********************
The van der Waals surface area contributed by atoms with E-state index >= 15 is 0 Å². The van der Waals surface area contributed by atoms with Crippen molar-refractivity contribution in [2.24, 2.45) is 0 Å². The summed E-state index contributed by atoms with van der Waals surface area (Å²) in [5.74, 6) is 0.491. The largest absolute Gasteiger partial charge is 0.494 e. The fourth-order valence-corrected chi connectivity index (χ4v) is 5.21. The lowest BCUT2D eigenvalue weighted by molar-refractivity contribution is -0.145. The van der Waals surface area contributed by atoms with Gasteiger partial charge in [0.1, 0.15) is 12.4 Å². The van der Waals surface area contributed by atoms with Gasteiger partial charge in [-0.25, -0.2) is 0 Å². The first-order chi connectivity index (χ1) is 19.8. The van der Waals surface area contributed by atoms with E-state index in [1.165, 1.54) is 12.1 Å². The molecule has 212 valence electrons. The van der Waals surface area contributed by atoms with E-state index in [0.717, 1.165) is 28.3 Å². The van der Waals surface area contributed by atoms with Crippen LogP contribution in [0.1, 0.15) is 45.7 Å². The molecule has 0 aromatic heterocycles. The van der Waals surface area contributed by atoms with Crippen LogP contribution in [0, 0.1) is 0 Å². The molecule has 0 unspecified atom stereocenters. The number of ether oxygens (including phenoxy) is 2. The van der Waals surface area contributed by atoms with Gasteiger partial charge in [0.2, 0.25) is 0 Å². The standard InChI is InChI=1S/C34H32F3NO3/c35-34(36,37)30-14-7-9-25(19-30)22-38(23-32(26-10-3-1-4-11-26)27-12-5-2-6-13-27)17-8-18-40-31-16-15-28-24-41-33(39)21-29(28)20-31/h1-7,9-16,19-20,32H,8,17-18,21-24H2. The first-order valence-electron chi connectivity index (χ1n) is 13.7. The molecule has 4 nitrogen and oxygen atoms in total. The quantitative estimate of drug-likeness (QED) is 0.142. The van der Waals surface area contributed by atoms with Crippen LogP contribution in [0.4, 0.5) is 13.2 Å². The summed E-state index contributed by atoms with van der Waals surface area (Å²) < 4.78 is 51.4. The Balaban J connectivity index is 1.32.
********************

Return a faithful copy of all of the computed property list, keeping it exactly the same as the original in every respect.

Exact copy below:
The van der Waals surface area contributed by atoms with E-state index >= 15 is 0 Å². The van der Waals surface area contributed by atoms with Crippen molar-refractivity contribution in [2.24, 2.45) is 0 Å². The summed E-state index contributed by atoms with van der Waals surface area (Å²) in [5.74, 6) is 0.491. The largest absolute Gasteiger partial charge is 0.494 e. The fourth-order valence-corrected chi connectivity index (χ4v) is 5.21. The lowest BCUT2D eigenvalue weighted by molar-refractivity contribution is -0.145. The van der Waals surface area contributed by atoms with Gasteiger partial charge in [0.1, 0.15) is 12.4 Å². The van der Waals surface area contributed by atoms with Gasteiger partial charge in [-0.25, -0.2) is 0 Å². The first-order chi connectivity index (χ1) is 19.8. The van der Waals surface area contributed by atoms with E-state index in [1.165, 1.54) is 12.1 Å². The molecule has 212 valence electrons. The van der Waals surface area contributed by atoms with E-state index in [0.717, 1.165) is 28.3 Å². The van der Waals surface area contributed by atoms with Crippen LogP contribution in [0.1, 0.15) is 45.7 Å². The molecule has 0 aromatic heterocycles. The van der Waals surface area contributed by atoms with Crippen LogP contribution in [0, 0.1) is 0 Å². The molecule has 0 unspecified atom stereocenters. The number of ether oxygens (including phenoxy) is 2. The van der Waals surface area contributed by atoms with Gasteiger partial charge in [0.2, 0.25) is 0 Å². The standard InChI is InChI=1S/C34H32F3NO3/c35-34(36,37)30-14-7-9-25(19-30)22-38(23-32(26-10-3-1-4-11-26)27-12-5-2-6-13-27)17-8-18-40-31-16-15-28-24-41-33(39)21-29(28)20-31/h1-7,9-16,19-20,32H,8,17-18,21-24H2. The first-order valence-electron chi connectivity index (χ1n) is 13.7. The molecule has 4 nitrogen and oxygen atoms in total. The quantitative estimate of drug-likeness (QED) is 0.142. The van der Waals surface area contributed by atoms with Crippen LogP contribution in [0.4, 0.5) is 13.2 Å². The summed E-state index contributed by atoms with van der Waals surface area (Å²) < 4.78 is 51.4. The Balaban J connectivity index is 1.32.